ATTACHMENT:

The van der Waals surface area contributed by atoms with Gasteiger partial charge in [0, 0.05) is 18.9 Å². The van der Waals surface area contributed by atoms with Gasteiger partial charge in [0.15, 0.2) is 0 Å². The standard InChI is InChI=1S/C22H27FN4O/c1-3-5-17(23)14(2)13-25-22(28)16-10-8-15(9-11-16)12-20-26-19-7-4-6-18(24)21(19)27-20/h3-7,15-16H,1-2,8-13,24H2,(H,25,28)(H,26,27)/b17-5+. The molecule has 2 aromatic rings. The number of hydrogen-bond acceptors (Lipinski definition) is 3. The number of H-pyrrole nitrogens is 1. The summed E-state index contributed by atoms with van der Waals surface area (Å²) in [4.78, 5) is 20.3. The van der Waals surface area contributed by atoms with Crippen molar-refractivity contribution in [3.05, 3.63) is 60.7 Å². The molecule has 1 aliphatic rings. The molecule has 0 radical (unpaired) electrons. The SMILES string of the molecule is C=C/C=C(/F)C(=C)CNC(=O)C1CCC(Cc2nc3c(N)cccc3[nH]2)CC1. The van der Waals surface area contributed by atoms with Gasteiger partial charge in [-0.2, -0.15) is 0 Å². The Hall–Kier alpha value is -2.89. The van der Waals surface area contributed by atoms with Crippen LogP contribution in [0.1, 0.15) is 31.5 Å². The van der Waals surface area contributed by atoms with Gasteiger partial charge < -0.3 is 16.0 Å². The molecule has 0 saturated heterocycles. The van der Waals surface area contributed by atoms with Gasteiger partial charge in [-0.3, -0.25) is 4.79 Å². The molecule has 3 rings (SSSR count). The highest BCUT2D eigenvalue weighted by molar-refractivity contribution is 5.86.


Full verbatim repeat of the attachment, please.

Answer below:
The van der Waals surface area contributed by atoms with Gasteiger partial charge in [0, 0.05) is 18.9 Å². The van der Waals surface area contributed by atoms with Gasteiger partial charge in [0.15, 0.2) is 0 Å². The standard InChI is InChI=1S/C22H27FN4O/c1-3-5-17(23)14(2)13-25-22(28)16-10-8-15(9-11-16)12-20-26-19-7-4-6-18(24)21(19)27-20/h3-7,15-16H,1-2,8-13,24H2,(H,25,28)(H,26,27)/b17-5+. The molecule has 2 aromatic rings. The number of hydrogen-bond acceptors (Lipinski definition) is 3. The number of H-pyrrole nitrogens is 1. The summed E-state index contributed by atoms with van der Waals surface area (Å²) in [4.78, 5) is 20.3. The van der Waals surface area contributed by atoms with Crippen molar-refractivity contribution in [3.05, 3.63) is 60.7 Å². The molecule has 1 aliphatic rings. The molecule has 0 radical (unpaired) electrons. The SMILES string of the molecule is C=C/C=C(/F)C(=C)CNC(=O)C1CCC(Cc2nc3c(N)cccc3[nH]2)CC1. The van der Waals surface area contributed by atoms with Gasteiger partial charge in [-0.2, -0.15) is 0 Å². The Hall–Kier alpha value is -2.89. The van der Waals surface area contributed by atoms with Crippen LogP contribution in [0.1, 0.15) is 31.5 Å². The van der Waals surface area contributed by atoms with Gasteiger partial charge < -0.3 is 16.0 Å². The molecule has 0 saturated heterocycles. The van der Waals surface area contributed by atoms with Gasteiger partial charge in [-0.3, -0.25) is 4.79 Å². The molecule has 3 rings (SSSR count). The highest BCUT2D eigenvalue weighted by molar-refractivity contribution is 5.86.